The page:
[3] Product-led growth business models are great, but when companies that are not designed for them try to emulate pieces of the business model, they can get into trouble.  Implementation is an area that quickly goes awry when companies not built for PLG attempt bottom-up, try-and-buy, viral go-to market strategies.

[4] In which case, an obvious solution is to reduce the deployment workload requirements of the product.

[5] Put differently, the sales bone is connected to the services bone, and the services bone is connected to the customer success bone.

Handling Conflict with the “Disagree and Commit” and “New Information” Principles

In every executive team there are going to be times when people don’t agree on certain important strategic or operational decisions.  Some examples:

  • Should we split SDRs inbound vs outbound?
  • Should we map SCs to reps or pool them?
  • How should we split upsell vs new business focus in mid-market reps?
  • Should CSMs get paid on upsell or only renewals?
  • Should we put the new buzzword (e.g., AI, ML, social) into the release plan?
  • Should we change the company logo ?

The purpose of this post is to provide a framework to get decisions made and executed, without certain decisions becoming a form of weekly nagging at the e-staff meeting, a topic of discussion at every board meeting, or worst of all, a standing joke among the team.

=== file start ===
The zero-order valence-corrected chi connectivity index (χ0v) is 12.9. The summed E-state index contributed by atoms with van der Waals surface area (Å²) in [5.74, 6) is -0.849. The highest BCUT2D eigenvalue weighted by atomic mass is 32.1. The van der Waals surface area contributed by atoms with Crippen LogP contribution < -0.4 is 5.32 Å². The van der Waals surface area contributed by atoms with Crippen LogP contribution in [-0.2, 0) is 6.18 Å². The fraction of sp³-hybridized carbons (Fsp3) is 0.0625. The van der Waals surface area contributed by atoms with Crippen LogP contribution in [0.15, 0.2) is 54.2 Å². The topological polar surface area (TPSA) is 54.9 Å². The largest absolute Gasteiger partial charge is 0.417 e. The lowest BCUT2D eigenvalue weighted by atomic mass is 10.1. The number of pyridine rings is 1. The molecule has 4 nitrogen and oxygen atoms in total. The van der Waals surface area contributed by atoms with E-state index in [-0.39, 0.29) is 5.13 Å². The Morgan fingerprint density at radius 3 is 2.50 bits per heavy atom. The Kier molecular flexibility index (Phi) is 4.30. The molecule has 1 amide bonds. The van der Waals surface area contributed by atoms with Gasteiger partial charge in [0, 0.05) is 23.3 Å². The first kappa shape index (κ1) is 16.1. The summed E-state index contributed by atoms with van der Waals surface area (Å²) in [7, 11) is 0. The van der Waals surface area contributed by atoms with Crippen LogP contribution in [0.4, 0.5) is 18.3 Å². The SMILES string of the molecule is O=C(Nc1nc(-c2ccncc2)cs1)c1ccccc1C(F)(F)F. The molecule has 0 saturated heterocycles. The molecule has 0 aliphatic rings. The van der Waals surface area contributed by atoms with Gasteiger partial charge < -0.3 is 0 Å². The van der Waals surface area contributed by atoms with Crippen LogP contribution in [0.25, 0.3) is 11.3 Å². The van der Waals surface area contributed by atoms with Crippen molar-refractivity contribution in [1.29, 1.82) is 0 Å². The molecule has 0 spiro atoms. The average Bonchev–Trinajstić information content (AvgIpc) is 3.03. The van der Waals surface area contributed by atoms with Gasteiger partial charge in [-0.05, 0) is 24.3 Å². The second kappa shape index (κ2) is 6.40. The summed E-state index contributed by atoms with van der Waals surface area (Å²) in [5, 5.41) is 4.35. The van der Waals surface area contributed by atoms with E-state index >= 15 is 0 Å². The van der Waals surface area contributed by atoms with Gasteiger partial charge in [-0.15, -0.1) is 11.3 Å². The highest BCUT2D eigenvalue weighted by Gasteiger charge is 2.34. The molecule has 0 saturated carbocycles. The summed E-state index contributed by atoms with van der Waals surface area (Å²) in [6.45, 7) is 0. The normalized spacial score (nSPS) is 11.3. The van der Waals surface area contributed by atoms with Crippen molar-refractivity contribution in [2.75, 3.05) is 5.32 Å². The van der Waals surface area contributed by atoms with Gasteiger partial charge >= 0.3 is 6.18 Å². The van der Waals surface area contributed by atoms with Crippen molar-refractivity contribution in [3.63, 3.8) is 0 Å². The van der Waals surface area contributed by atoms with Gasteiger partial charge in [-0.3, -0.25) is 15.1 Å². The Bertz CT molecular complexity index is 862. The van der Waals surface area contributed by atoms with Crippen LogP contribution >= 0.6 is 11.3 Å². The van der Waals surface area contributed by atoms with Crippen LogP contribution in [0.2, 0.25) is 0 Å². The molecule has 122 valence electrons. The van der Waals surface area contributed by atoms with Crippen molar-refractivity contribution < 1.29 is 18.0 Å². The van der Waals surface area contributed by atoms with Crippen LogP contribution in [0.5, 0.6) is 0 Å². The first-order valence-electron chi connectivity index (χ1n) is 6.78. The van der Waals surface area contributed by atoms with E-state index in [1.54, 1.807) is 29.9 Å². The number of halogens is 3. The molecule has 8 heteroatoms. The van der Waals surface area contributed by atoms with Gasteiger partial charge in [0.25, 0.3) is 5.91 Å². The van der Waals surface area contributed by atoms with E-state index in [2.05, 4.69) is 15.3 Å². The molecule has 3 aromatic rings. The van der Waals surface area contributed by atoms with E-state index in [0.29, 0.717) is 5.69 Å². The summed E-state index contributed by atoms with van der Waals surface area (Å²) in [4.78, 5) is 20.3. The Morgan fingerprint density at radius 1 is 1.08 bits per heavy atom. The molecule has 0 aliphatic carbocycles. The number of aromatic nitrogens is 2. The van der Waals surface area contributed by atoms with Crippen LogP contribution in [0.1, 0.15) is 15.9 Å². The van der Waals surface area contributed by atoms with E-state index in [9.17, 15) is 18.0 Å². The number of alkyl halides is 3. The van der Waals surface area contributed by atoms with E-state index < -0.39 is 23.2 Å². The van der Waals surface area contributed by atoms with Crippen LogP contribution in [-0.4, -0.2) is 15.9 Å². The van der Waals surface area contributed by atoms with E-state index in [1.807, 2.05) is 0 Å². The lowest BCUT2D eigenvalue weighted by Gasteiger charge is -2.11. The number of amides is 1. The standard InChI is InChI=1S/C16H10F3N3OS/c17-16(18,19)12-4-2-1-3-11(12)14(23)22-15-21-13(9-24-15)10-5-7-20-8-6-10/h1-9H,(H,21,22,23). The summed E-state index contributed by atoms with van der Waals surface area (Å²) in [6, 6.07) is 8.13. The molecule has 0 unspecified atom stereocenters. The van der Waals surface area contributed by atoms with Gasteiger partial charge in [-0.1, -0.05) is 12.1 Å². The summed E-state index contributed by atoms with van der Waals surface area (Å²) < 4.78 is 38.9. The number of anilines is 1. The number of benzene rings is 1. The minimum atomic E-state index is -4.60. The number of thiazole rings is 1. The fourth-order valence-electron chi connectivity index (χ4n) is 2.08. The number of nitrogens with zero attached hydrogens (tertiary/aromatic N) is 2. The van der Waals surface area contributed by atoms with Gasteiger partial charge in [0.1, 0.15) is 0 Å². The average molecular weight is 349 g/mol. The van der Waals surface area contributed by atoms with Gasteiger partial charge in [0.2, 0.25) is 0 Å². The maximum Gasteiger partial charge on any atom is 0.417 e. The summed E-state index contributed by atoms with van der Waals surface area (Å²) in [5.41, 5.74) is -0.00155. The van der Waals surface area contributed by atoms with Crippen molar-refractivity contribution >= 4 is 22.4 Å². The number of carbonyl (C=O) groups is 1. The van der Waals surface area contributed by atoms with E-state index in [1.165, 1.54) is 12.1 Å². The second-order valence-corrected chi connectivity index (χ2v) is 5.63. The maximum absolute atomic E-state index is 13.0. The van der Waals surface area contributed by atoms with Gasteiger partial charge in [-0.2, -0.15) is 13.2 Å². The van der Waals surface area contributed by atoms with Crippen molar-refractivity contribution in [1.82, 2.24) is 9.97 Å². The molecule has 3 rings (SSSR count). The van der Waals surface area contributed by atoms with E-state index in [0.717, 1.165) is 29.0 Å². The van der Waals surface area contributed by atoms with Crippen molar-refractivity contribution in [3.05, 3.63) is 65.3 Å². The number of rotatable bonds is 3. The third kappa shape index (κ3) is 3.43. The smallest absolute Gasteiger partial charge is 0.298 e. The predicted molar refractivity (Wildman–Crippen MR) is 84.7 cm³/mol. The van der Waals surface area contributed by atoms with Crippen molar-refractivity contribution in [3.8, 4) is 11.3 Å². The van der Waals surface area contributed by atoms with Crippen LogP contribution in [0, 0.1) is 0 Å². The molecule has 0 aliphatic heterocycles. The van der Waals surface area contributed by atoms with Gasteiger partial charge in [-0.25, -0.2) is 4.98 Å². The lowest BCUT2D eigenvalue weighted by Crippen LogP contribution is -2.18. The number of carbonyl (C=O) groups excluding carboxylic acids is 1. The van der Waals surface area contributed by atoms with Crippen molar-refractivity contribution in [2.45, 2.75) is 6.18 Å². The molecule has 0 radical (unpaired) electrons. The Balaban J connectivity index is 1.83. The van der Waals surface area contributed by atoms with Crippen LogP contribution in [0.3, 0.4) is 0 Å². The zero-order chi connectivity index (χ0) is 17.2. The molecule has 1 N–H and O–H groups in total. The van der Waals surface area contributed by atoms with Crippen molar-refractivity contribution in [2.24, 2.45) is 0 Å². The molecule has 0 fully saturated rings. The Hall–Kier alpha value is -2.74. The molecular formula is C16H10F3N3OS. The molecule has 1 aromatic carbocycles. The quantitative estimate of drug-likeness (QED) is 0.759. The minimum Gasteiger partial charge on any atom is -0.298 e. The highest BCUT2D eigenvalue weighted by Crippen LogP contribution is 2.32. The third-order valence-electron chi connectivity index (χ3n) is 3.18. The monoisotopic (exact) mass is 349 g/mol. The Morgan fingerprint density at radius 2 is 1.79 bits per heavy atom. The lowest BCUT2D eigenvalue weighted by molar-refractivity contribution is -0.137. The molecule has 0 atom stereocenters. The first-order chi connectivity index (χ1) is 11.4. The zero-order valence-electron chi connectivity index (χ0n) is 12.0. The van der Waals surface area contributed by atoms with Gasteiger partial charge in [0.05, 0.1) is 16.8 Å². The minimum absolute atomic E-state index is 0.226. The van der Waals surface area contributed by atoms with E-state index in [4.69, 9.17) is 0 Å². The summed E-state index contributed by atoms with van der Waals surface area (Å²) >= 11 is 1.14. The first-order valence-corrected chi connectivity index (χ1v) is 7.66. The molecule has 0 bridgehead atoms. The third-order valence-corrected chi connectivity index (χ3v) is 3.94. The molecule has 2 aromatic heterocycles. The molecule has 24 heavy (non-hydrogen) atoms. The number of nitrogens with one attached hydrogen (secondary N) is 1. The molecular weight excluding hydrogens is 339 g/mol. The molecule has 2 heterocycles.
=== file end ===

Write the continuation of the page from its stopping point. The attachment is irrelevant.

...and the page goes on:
The Disagree-and-Commit Principle

The first time I heard disagree-and-commit I thought it was corporate, doublespeak garbage.  What the heck did it mean?  I’m supposed to go to a meeting, say that I believe we should go left, get overrun by the group who eventually decides to go right, and then I’m supposed to say “sure, everybody, just kidding, let’s go right.”  How disingenuous — everybody knows I wanted to go left.  How controlling of the establishment.  How manipulative.  This is thought control!

“You may disagree, but you must conform … (wait, was that our outside voice) …  you must commit.”

(Recall my first professional job was as at a company we referred to as The People’s Republic of Ingres.)

Let’s just say I missed the point.  My older, wiser self now thinks it’s a great, but often misunderstood, rule.  (And that’s not just because now I am the establishment.)

Here’s a nice definition of disagree-and-commit from The Amazon Way via this blog post.

Leaders are obligated to respectfully challenge decisions when they disagree, even when doing so is uncomfortable or exhausting. Leaders have conviction and are tenacious. They do not compromise for the sake of social cohesion. Once a decision is determined, they commit wholly.

I always missed two things:

  • I took commit to mean change your mind (or “get your mind right” in the Cool Hand Luke sense). It actually means committing to execute the decision wholly, i.e., as if it were the one you had voted for.  You can’t undermine or sabotage the decision just to prove yourself right.  This is a great rule.  People aren’t always going to agree, but if you want to work at the company, you must execute our decisions wholeheartedly once they are made.  There is no other option.